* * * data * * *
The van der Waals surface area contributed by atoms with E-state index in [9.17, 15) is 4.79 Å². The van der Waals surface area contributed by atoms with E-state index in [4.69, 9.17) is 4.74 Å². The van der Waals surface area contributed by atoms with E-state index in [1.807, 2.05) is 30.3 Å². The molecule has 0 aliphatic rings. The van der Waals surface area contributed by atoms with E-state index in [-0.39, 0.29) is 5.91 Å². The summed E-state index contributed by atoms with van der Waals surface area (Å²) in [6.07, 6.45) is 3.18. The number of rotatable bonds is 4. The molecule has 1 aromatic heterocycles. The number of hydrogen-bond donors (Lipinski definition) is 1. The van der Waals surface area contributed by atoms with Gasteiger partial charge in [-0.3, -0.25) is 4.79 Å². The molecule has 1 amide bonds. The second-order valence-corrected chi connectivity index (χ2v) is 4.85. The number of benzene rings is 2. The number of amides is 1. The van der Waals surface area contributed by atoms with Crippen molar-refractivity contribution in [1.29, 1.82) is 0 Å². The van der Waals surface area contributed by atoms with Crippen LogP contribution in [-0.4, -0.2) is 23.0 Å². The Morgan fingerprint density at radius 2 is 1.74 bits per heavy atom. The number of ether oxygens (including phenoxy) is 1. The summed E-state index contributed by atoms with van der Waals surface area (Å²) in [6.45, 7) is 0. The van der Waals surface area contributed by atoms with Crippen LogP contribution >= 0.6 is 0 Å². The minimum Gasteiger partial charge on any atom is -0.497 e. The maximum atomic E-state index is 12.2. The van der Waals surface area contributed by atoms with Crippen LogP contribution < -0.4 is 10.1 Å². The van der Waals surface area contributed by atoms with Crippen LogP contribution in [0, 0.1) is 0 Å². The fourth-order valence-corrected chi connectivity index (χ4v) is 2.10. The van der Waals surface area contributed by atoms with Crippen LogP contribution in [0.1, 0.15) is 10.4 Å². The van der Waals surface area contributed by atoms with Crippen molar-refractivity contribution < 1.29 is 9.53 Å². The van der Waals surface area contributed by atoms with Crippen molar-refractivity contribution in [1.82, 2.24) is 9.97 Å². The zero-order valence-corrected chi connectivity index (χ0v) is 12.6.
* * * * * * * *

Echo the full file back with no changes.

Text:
The van der Waals surface area contributed by atoms with E-state index in [9.17, 15) is 4.79 Å². The van der Waals surface area contributed by atoms with E-state index in [4.69, 9.17) is 4.74 Å². The van der Waals surface area contributed by atoms with E-state index in [1.807, 2.05) is 30.3 Å². The molecule has 0 aliphatic rings. The van der Waals surface area contributed by atoms with E-state index in [-0.39, 0.29) is 5.91 Å². The summed E-state index contributed by atoms with van der Waals surface area (Å²) in [6.07, 6.45) is 3.18. The number of rotatable bonds is 4. The molecule has 1 aromatic heterocycles. The number of hydrogen-bond donors (Lipinski definition) is 1. The van der Waals surface area contributed by atoms with Gasteiger partial charge in [-0.3, -0.25) is 4.79 Å². The molecule has 1 amide bonds. The second-order valence-corrected chi connectivity index (χ2v) is 4.85. The number of benzene rings is 2. The number of amides is 1. The van der Waals surface area contributed by atoms with Crippen molar-refractivity contribution in [1.29, 1.82) is 0 Å². The van der Waals surface area contributed by atoms with Crippen LogP contribution in [-0.4, -0.2) is 23.0 Å². The Morgan fingerprint density at radius 2 is 1.74 bits per heavy atom. The number of ether oxygens (including phenoxy) is 1. The summed E-state index contributed by atoms with van der Waals surface area (Å²) in [6.45, 7) is 0. The van der Waals surface area contributed by atoms with Crippen LogP contribution >= 0.6 is 0 Å². The minimum Gasteiger partial charge on any atom is -0.497 e. The maximum atomic E-state index is 12.2. The van der Waals surface area contributed by atoms with Crippen LogP contribution < -0.4 is 10.1 Å². The van der Waals surface area contributed by atoms with Crippen LogP contribution in [0, 0.1) is 0 Å². The fourth-order valence-corrected chi connectivity index (χ4v) is 2.10. The van der Waals surface area contributed by atoms with Crippen LogP contribution in [0.1, 0.15) is 10.4 Å². The van der Waals surface area contributed by atoms with Crippen molar-refractivity contribution < 1.29 is 9.53 Å². The van der Waals surface area contributed by atoms with Crippen molar-refractivity contribution in [1.82, 2.24) is 9.97 Å². The zero-order valence-corrected chi connectivity index (χ0v) is 12.6.